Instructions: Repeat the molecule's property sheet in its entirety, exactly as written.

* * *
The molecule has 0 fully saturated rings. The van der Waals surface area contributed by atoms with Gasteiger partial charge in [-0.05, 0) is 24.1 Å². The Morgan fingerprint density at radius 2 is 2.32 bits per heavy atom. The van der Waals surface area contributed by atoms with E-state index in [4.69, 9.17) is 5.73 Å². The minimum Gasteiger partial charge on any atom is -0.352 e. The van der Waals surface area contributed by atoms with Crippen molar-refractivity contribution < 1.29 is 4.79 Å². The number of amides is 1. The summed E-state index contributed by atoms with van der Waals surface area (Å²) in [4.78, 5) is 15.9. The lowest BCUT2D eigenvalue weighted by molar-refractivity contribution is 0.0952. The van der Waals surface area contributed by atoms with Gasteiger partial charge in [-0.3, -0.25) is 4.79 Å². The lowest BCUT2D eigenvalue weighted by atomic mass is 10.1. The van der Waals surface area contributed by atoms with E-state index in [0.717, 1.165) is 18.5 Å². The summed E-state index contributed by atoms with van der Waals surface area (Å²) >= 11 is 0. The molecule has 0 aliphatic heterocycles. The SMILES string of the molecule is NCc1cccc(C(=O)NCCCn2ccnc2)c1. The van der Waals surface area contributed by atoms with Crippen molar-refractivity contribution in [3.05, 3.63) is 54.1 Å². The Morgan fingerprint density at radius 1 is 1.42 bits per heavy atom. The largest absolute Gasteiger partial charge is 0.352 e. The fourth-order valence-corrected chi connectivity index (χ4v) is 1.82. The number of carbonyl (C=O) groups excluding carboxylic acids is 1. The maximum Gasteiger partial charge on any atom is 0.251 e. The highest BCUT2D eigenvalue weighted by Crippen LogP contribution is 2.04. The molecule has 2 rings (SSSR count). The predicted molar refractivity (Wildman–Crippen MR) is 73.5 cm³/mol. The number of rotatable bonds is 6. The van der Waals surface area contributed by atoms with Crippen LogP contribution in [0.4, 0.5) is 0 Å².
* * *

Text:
The molecule has 0 fully saturated rings. The van der Waals surface area contributed by atoms with Gasteiger partial charge in [-0.05, 0) is 24.1 Å². The Morgan fingerprint density at radius 2 is 2.32 bits per heavy atom. The van der Waals surface area contributed by atoms with E-state index in [4.69, 9.17) is 5.73 Å². The minimum Gasteiger partial charge on any atom is -0.352 e. The van der Waals surface area contributed by atoms with Crippen molar-refractivity contribution < 1.29 is 4.79 Å². The number of amides is 1. The summed E-state index contributed by atoms with van der Waals surface area (Å²) in [4.78, 5) is 15.9. The lowest BCUT2D eigenvalue weighted by molar-refractivity contribution is 0.0952. The van der Waals surface area contributed by atoms with Gasteiger partial charge in [-0.3, -0.25) is 4.79 Å². The lowest BCUT2D eigenvalue weighted by atomic mass is 10.1. The van der Waals surface area contributed by atoms with E-state index in [0.717, 1.165) is 18.5 Å². The summed E-state index contributed by atoms with van der Waals surface area (Å²) >= 11 is 0. The molecule has 0 aliphatic heterocycles. The SMILES string of the molecule is NCc1cccc(C(=O)NCCCn2ccnc2)c1. The van der Waals surface area contributed by atoms with Crippen molar-refractivity contribution in [3.05, 3.63) is 54.1 Å². The Morgan fingerprint density at radius 1 is 1.42 bits per heavy atom. The largest absolute Gasteiger partial charge is 0.352 e. The fourth-order valence-corrected chi connectivity index (χ4v) is 1.82. The number of carbonyl (C=O) groups excluding carboxylic acids is 1. The maximum Gasteiger partial charge on any atom is 0.251 e. The highest BCUT2D eigenvalue weighted by Crippen LogP contribution is 2.04. The molecule has 2 rings (SSSR count). The predicted molar refractivity (Wildman–Crippen MR) is 73.5 cm³/mol. The number of rotatable bonds is 6. The van der Waals surface area contributed by atoms with Crippen LogP contribution in [0.4, 0.5) is 0 Å².